Hans Hartung was a German – French Tachist painter (European form related to Abstract Expressionism) who painted for almost 70 years.
In his color fields layered with forms created from drops and scratches, you can see hints towards the work of Mark Rothko, Cy Twombly, and Jackson Pollock.
Hartung’s paintings project strong feelings of a state of mind, like a headache or a heartache.
Germans are very good at this style of art. It’s a joy to get a Latin window into it.
A Hard Life Through Hard Times
Hartung was born in Leipzig, Germany in 1904 were he studied philosophy and art history. In Dresden, he studied painting. Seeing the Cubist work of Latin modern artists in the 1926 Dresden International Art Exhibition inspired Hartung to move to France and then Spain.
Hartung first exhibited in Dresden in 1932. He tried to establish himself in Berlin, but the Nazis gave him a hard time because of his links with Cubism, which they considered degenerate.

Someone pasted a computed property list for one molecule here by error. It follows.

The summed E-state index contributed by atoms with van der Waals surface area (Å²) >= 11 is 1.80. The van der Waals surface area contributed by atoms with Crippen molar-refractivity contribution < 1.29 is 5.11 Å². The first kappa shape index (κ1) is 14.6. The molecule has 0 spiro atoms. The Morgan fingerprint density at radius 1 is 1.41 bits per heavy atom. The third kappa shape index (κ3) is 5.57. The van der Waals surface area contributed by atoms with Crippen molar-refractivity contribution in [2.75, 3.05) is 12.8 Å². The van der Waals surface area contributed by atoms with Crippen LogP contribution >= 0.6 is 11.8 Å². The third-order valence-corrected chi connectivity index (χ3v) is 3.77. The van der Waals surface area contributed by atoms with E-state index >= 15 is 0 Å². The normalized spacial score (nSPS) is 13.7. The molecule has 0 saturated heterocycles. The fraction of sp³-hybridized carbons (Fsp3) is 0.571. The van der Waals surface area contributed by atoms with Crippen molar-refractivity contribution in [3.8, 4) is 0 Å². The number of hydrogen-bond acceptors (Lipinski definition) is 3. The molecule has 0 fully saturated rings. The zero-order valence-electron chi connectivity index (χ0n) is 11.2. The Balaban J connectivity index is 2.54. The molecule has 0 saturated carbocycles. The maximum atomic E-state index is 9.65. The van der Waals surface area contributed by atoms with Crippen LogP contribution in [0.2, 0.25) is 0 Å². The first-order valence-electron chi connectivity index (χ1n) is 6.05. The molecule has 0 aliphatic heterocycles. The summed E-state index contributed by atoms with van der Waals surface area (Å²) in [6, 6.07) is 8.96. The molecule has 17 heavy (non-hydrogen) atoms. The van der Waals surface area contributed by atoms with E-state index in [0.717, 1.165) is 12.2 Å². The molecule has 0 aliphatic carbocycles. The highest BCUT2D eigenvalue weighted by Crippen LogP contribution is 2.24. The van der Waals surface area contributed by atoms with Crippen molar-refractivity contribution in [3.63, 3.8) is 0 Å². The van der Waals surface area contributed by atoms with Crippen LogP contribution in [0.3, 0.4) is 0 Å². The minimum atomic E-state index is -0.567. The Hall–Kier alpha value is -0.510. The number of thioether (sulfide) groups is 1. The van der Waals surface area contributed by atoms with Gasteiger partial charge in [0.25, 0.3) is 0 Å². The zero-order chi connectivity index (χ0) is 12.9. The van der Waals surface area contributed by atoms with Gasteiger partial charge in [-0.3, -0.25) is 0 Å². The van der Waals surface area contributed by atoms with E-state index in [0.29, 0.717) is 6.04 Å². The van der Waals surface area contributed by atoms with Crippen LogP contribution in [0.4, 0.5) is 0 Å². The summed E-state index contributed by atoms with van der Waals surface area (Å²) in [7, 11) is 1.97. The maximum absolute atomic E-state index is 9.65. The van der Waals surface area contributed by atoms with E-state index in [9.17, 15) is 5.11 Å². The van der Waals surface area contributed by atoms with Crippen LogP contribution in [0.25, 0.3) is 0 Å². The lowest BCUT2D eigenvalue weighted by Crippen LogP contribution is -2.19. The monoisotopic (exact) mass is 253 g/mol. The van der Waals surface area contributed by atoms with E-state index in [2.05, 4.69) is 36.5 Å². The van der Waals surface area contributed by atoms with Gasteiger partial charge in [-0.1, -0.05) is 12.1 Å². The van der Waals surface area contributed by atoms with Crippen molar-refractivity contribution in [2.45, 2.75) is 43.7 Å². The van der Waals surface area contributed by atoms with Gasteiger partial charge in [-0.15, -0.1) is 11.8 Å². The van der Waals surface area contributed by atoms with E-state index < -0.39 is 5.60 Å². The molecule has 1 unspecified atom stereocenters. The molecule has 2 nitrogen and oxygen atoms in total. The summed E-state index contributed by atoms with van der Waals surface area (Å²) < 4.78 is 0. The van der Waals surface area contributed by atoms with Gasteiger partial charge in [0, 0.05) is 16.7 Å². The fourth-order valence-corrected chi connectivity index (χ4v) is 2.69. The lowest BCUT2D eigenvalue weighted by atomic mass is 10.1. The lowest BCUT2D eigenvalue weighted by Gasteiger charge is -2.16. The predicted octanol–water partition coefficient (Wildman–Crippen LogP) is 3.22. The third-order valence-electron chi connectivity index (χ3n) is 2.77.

During World War II, Hartung joined the Foreign Legion. He lost a leg fighting in North Africa, but earned French citizenship.
Hartung had his first solo exhibition in Paris in 1947. By the late 1950s he was well known for his gestural paintings. In 1960, Hartung won the International Grand Prix for painting at the Venice Biennale. He died in France in 1989.
Hans Hartung in New York City
Hartung’s work is where you would expect to find it in the permanent collection of The Guggenheim.
The Metropolitan Museum of Art gave him a solo exhibition in 1975.
International French gallery Perrotin now manages the artist’s estate.
Hans Hartung : A Constant Storm. Works from 1922 to 1989 is a survey of over 60 works spanning seven decades, at Perrotin New York from January 12 – February 18, 2018. It is curated by Matthieu Poirier.